Indian management consulting market between $1.4 and $2.1 billion

08 November 2017 Consultancy.uk

According to research from two different analyst firms, the Indian management consulting segment is continuing to grow at a rapid pace, following pro-business reforms from the Modi government. The market is presently valued between $1.4 and $2.1 billion, according to the way the management consultancy industry is defined and sized.

Analysis from research firm Statista finds that the Indian management consulting market is worth up to $1.4 billion. The sector has grown by 9% over the past year, ramping up from 5%, in an increase that has been broadly attributed to Prime Minister Modi’s pro-business policies.

In the year approaching Modi’s election, rates were even higher, according to Statista, reaching 17%. The slowdown might have suggested that the market was reaching its point of maximum expansion. However, Modi’s liberalisation policies have opened up new business avenues for domestic and overseas clients, who in turn have sought external expertise in rising numbers. With Modi’s policy of privatisation continuing in earnest, analysts also expect the meteoric rise of the market to continue over the coming months, at a further 9% growth. By the end of 2017, the researchers expect that the market will be sized at $1.5 billion.

Size of the Indian management consulting market

According to Source Global Research, meanwhile, 2016 was a very good year for India’s management consulting market, with 13.9% growth leading to a total market value of $2.13 billion. As India’s economy as a whole continues to witness growth that rivals that of economic superpower China, India’s management consulting sector has seen a significant increase on last year’s already-strong 11% growth.

Last year, Source reported that despite the double digit growth of 2015 seeing the market hit a value of $1.87 billion, and the expectation for the consulting segment to breach the $2 billion landmark in 2016, consultants were frustrated with the Modi government, who they perceived as acting too slowly on a host of promised reforms. While Source’s figures suggest an 11% increase in that period, it highlights industry figures had expected even better economic conditions. However, the effects of Modi’s reforms now seem to finally be kicking in, with the accelerating growth indicating a positive outlook for the coming year.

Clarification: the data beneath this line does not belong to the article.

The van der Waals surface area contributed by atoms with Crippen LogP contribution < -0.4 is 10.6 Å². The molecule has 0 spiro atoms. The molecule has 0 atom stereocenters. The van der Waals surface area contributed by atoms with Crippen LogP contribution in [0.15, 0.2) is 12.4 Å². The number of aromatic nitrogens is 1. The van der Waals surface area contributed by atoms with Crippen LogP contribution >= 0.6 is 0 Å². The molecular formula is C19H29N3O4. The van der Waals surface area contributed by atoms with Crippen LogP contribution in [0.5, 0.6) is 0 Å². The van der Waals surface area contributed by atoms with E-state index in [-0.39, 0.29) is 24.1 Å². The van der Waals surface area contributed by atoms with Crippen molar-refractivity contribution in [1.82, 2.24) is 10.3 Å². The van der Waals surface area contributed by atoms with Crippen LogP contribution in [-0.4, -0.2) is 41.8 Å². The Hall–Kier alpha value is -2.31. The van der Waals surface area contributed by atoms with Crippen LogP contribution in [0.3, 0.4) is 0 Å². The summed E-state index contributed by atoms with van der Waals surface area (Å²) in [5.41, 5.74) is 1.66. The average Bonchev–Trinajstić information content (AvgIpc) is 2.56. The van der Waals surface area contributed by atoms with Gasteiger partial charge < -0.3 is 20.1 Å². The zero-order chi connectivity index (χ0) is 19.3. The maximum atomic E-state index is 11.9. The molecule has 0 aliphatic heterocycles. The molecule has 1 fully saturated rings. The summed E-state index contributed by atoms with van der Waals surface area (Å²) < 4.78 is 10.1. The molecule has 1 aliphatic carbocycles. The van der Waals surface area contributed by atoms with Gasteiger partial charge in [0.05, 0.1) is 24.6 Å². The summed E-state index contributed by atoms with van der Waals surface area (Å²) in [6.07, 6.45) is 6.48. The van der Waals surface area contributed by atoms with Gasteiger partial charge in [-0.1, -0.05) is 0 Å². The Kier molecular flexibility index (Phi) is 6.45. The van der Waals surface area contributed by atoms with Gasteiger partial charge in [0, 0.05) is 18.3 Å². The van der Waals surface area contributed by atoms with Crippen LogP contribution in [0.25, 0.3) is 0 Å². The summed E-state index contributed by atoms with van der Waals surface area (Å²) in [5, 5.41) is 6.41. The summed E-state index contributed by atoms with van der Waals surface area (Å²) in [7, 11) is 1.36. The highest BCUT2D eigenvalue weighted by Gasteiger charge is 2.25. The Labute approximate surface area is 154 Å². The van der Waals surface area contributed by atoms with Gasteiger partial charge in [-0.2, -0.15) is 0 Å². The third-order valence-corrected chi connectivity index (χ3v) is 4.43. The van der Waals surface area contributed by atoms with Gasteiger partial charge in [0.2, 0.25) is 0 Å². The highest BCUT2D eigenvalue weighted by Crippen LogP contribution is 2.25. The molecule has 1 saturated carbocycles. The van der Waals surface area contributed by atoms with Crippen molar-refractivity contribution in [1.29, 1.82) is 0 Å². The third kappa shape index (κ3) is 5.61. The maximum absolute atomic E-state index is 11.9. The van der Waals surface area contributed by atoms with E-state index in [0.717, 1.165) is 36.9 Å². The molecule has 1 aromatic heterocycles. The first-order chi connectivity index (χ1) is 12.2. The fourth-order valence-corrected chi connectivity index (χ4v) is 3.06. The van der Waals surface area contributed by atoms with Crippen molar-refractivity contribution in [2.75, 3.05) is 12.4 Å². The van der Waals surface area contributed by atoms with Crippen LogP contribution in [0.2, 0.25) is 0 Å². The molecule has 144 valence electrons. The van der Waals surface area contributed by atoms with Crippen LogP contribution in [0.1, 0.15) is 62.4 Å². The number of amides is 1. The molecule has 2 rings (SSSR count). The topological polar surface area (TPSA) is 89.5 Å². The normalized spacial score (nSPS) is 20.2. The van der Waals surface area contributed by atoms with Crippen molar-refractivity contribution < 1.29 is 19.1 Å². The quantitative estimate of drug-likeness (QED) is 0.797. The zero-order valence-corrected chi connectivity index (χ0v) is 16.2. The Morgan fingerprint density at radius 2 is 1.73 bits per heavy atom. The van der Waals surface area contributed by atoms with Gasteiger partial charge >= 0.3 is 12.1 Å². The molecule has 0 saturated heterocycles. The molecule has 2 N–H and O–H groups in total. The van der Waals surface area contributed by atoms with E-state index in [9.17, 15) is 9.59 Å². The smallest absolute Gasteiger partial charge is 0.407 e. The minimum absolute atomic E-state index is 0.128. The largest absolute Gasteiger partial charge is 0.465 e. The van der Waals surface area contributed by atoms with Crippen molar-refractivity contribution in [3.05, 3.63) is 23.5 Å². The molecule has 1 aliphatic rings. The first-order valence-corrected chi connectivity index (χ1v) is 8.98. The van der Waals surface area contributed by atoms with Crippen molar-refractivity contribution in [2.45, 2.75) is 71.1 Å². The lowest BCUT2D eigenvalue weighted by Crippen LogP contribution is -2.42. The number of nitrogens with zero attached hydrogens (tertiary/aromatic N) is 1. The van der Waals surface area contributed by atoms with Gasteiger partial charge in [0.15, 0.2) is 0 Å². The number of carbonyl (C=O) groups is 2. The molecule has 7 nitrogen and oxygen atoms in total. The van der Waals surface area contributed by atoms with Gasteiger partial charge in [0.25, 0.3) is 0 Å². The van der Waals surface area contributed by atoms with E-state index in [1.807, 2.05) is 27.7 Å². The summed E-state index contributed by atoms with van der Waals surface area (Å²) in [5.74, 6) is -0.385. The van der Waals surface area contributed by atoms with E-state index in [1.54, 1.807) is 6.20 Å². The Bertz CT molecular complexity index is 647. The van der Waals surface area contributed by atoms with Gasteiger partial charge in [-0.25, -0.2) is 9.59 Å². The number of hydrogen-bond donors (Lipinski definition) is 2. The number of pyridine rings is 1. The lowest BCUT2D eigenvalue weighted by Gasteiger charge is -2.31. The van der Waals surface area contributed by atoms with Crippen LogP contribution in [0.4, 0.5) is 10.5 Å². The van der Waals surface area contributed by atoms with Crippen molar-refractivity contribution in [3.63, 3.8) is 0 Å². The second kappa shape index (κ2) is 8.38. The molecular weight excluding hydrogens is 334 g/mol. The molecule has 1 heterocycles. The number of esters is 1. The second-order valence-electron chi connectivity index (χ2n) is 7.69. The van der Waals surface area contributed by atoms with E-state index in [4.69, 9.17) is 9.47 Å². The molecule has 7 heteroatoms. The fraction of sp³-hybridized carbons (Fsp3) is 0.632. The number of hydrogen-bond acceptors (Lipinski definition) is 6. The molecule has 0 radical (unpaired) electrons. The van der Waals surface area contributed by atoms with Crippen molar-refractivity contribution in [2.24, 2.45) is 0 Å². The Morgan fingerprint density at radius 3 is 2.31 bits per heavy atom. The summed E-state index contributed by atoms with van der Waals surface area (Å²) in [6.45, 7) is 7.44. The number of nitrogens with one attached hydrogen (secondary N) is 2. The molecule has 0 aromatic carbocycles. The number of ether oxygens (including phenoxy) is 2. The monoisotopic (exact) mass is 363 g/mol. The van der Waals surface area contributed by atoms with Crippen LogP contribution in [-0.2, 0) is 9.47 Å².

Different definitions

The differences in sizing of the market between the two firms can likely be attributed to how management consulting is defined. The segment features a cross-over in many functions from business consulting, a larger portion of which seems to have been attributed to management consulting by Source than by Statista. Growth rates also vary between the two firms, with Source data showing an unfaltering increase in growth within the industry, while Statista indicates a slowdown followed by an increase. This may relate to the varieties of activity considered by the two firms.

Further, Source typically focuses on what is known as ‘big consulting’, excluding data from firms with under 50 members of staff, and engagements under a certain value in their studies. This means growth levels are less weighted by smaller market actors, who may be struggling to establish themselves against the reputations of the likes of the consulting industry’s Big Four. Regardless of the definition, however, both analyst firms provide data which suggests India’s consulting sector can expect further healthy levels of growth over the coming years.

Related: Indian business and management consulting market picks up growth (Consultancy.in).

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